How Business Travel Preferences Differ by Gender
New research reveals gender differences in business travel behavior.
Gone are the days when men comprised the majority of professional workers outside the home. Women now account for 47% of the U.S. workforce — and they earned more than half of the degrees awarded in 2017!
More women in the workforce means more women traveling for work. And in our recent survey of over 1,000 business travelers in the U.S., the data revealed a few notable differences in how women prefer to travel for business versus men.
For example, although all passengers are painfully aware of the risks of catching an illness in the confined space of a plane (especially when your seatmate has a nasty cough), it seems like women are more proactive about keeping germs out of their area. According to the survey, female respondents were 24% more likely than male respondents to wipe down their seat and tray table upon boarding.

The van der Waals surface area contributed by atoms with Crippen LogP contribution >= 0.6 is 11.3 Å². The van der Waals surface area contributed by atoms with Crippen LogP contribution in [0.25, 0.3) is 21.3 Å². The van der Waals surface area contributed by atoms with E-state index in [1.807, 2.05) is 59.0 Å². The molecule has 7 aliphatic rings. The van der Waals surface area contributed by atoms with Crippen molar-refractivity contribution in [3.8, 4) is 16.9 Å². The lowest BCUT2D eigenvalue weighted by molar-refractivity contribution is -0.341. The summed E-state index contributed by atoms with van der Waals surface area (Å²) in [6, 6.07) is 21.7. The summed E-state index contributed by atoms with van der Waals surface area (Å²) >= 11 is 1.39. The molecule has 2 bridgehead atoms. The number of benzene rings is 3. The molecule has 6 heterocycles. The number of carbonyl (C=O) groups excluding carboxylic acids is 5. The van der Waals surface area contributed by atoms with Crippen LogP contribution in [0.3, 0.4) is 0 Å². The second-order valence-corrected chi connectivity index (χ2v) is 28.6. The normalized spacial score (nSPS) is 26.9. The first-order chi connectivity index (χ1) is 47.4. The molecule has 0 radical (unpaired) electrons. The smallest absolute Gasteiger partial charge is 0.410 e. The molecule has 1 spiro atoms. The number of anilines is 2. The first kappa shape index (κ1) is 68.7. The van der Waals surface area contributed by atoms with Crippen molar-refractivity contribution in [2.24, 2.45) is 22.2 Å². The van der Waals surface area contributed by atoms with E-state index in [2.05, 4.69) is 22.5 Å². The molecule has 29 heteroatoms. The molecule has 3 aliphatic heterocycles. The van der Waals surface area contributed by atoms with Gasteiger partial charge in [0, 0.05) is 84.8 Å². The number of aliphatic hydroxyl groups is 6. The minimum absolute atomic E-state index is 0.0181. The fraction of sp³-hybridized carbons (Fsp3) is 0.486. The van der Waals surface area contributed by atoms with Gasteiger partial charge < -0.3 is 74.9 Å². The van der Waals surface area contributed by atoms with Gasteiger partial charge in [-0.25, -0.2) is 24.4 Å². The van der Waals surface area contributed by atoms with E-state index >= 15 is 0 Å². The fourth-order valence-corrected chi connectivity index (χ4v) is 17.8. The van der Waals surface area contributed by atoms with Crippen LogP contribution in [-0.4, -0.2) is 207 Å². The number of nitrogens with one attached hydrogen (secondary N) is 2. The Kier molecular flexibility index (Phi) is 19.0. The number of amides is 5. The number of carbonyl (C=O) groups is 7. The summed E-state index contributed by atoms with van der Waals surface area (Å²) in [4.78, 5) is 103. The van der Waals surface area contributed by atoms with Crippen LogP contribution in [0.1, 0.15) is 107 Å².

Peanuts or pretzels? The answer might be “neither” more often than you’d think. When it comes to snacks, our data indicated that women are 30% more likely than men to bring their own food onto a plane. Beverage choices differ by gender as well, with female travelers 44% more likely than male travelers to opt for iced vs. hot coffee, and 73% more likely to choose wine on a flight over beer.
Perhaps the most concerning difference has to do with longer hours while on the road. Although a whopping 69% percent of the travelers in our survey indicated that they work more when they’re traveling, women were even 10% more likely than men to agree they log more hours away from the office. With this difference in mind, managers and HR representatives should proactively address work expectations when traveling to prevent burnout — not just for women, but people of all genders.
Which airline is business travelers’ top choice? Do they prefer to stay in hotels or an Airbnb? Starbucks or Dunkin’? Check out the full report for a comprehensive view of business travel in 2020.